We ended our seminar last week with some awesome ideas. Take a look, and I bet you’ll find something quick and meaningful you can use this week!
This “show me” game can be used for math facts 1-10. The teacher says a number like “5” and holds up one finger. The other children show 4 fingers. The teacher can easily see who knows the facts.
Porcupine Words (Mica Ike)
Students collect “porcupine words” that are prickly, sticky, and hard to pronounce. Make porcupine folders (folder with colored porcupine on it) so children can write the words.
Kids vs. Teacher (Jenna from Round Lake)
During reading group the students follow along as you read. When it’s their turn they get a point for the “kids” if they keep up. If they don’t keep up the “teacher” gets a point.
Ask Me Badges (Jenna)
Pass out badges that say “Ask me! I can help!” for students to wear during independent work. Students must go to “ask me” friends before coming to the teacher. This empowers low level students and it’s good for high level students to explain concepts.
Blurt Light (Jenna)
Use a tap light for children to develop self-regulation. When the light is on no blurting out or telling stories is allowed. When the light is off the students can talk off topic or tell a story.
Popcorn Freeze Dance (Debbie Mendelson)
Here’s a great game for a literacy brain break. Write sight words on small, yellow pieces of paper and crumple them up to look like popcorn. Store these in a popcorn container from the dollar store. Play music and encourage creative dancing/movement. Stop the music and the children have to freeze. Children who are totally frozen get to pick up a piece of popcorn and read the word. After several children have had a turn put the music back on.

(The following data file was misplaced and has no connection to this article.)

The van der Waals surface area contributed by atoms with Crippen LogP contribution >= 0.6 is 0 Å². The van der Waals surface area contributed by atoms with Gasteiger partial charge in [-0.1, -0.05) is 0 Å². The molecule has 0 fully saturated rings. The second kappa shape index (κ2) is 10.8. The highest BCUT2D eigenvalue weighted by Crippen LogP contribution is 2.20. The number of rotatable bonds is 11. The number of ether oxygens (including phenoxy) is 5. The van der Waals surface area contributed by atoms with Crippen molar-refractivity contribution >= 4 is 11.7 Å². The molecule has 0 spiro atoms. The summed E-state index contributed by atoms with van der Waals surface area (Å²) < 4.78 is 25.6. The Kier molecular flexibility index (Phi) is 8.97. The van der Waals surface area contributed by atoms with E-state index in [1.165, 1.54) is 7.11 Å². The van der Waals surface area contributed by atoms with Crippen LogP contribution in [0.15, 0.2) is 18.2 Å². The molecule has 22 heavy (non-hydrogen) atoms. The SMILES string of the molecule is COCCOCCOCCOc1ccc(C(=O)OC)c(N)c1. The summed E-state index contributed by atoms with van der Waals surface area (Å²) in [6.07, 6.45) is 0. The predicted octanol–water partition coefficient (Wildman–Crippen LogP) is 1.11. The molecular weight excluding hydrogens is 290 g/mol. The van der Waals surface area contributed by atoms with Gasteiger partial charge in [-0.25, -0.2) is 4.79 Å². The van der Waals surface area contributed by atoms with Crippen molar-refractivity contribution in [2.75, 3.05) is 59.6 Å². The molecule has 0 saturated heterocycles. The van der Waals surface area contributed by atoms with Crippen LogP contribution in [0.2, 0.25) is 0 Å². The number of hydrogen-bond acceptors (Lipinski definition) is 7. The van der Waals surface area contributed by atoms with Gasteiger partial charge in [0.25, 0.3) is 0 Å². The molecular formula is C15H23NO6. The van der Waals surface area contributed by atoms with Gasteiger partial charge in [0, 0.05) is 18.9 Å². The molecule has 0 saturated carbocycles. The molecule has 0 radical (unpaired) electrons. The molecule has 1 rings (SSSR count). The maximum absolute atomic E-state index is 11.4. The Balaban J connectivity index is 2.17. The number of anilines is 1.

20 Questions (Megan Pacella)
The star student gets to bring in a mystery object. The rest of the class can ask 20 questions to try and guess what the mystery object is.
Savings Account (Megan Pacella)
Each child has a baby food jar that is their savings account. They can earn plastic coins and save them in their jars. They can use the money to buy prizes or they can use them at a bake sale.
*The money earned from the other students an be used to buy “needs” and “wants.”
Picture/Word Charts (Kathy Kilgore)
Use picture/word charts around the room for students to practice asking questions. Students take turns asking questions and the answer has to be on a picture/word chart in the room.
Park That Comment (Jess Pesola)
This idea will help you with students who have tons of stories or interjections. Create a parking lot from a poster for ideas, questions, and stories. Students write a word or phrase on a post it and put it in the parking lot to remind them. Come back to parking lot comments at the end of the lesson.
I love you a little.
I love you lots.
My love for you would fill ten pots, fifteen buckets, sixteen cans, three teacups, and four dishpans.
Busy Baskets (Alicia A. Rivera)
This idea works for students who finish first or have behavioral issues. Fill several small baskets with magnetic letters, numbers, color blocks, etc. Students can put the letters in order, numbers in order, or reproduce a block pattern. This will keep them engaged until you are ready to do the next activity.